The initial question is this: was it one egg in the whole piece and I took the unlucky bite, or were there multiple eggs? I addressed this variable by muscle testing the whole piece, then cutting it in 4 smaller pieces and testing each of these. I kept doing that until I couldn’t get a smaller piece. At every subdivision, the test sample produced a weak test response that was reactivated when I introduced 1200mg of praziquantel.


Conclusion: there were tapeworm eggs saturated throughout the cheese at a minimum density (but possibly much higher) of 1 egg per 2 square millimetres.

Experiment 2: Resistance to Freezing

Sashimi’s central claim that raw fish is safe to eat is based on the promise that it has been frozen immediately after harvest to kill off any parasites or their eggs. I wanted to see how the beef tapeworm egg would respond to freezing. This would not only be interesting in itself, but might illuminate why so many people get sick from supposedly safe sushi.

A sample of the cheese was frozen in a home freezer unit at -4°C/24.8°F for 36 hours. Upon testing, the sample produced a weak response, meaning the eggs were alive and well after 36 hours in sub-zero temperatures. I was fascinated that nature had evolved a way to keep life alive below zero and thought a study of the beef tapeworm egg could make a valid contribution to the field of cryogenics, but at the same time I was appalled that everyone on the planet is eating raw fish under the false pretense that it’s safe and parasite-free. How many restaurants get the temperature low enough? Is there a low enough temperature? This issue deserves its own article.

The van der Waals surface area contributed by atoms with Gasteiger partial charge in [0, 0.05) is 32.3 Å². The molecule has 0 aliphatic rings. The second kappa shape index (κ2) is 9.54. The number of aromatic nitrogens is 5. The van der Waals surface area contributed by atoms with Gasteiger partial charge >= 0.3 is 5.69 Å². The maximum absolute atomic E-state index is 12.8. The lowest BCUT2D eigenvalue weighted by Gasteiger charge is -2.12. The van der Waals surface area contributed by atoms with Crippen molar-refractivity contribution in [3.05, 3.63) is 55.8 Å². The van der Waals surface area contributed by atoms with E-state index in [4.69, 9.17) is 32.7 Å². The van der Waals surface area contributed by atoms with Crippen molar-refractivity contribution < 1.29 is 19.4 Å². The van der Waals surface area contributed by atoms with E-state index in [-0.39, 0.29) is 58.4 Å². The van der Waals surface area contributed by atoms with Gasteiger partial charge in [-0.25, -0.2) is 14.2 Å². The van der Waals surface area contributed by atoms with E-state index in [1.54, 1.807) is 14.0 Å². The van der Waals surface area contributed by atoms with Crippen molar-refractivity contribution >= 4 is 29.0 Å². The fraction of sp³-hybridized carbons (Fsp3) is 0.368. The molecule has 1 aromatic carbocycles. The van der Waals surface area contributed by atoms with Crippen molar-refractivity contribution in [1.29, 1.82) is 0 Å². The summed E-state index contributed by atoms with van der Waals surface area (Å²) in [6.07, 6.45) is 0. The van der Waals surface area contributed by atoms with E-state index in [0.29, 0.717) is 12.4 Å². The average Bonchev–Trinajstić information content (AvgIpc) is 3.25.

Conclusion: freezing to -4°C for 36 hrs is ineffective at killing tapeworm eggs. By association, people probably should not eat sushi or sashimi if they want to stay healthy.

Experiment 3: Resistance to Microwave Radiation

experiment-3Different pieces of the infected cheese were placed on a saucer and microwaved for various durations with the following results:

5 seconds: cheese still tested weak (meaning the eggs were still alive)
10 seconds: cheese still tested weak (meaning the eggs were still alive)
15 seconds: cheese still tested weak (meaning the eggs were still alive)
20 seconds: cheese tested strong, the eggs had been killed.

Conclusion: while 20 seconds was sufficient to kill the parasite eggs in 1 piece of cheese approx 1/2 inch across, it should be understood that microwave radiation requires more time to penetrate and cook progressively larger items, so 20 seconds should be considered a baseline but not a guideline. Larger items could require a minute or more to be rendered parasite-free but microwaving is a valid option to ensure your food is parasite free.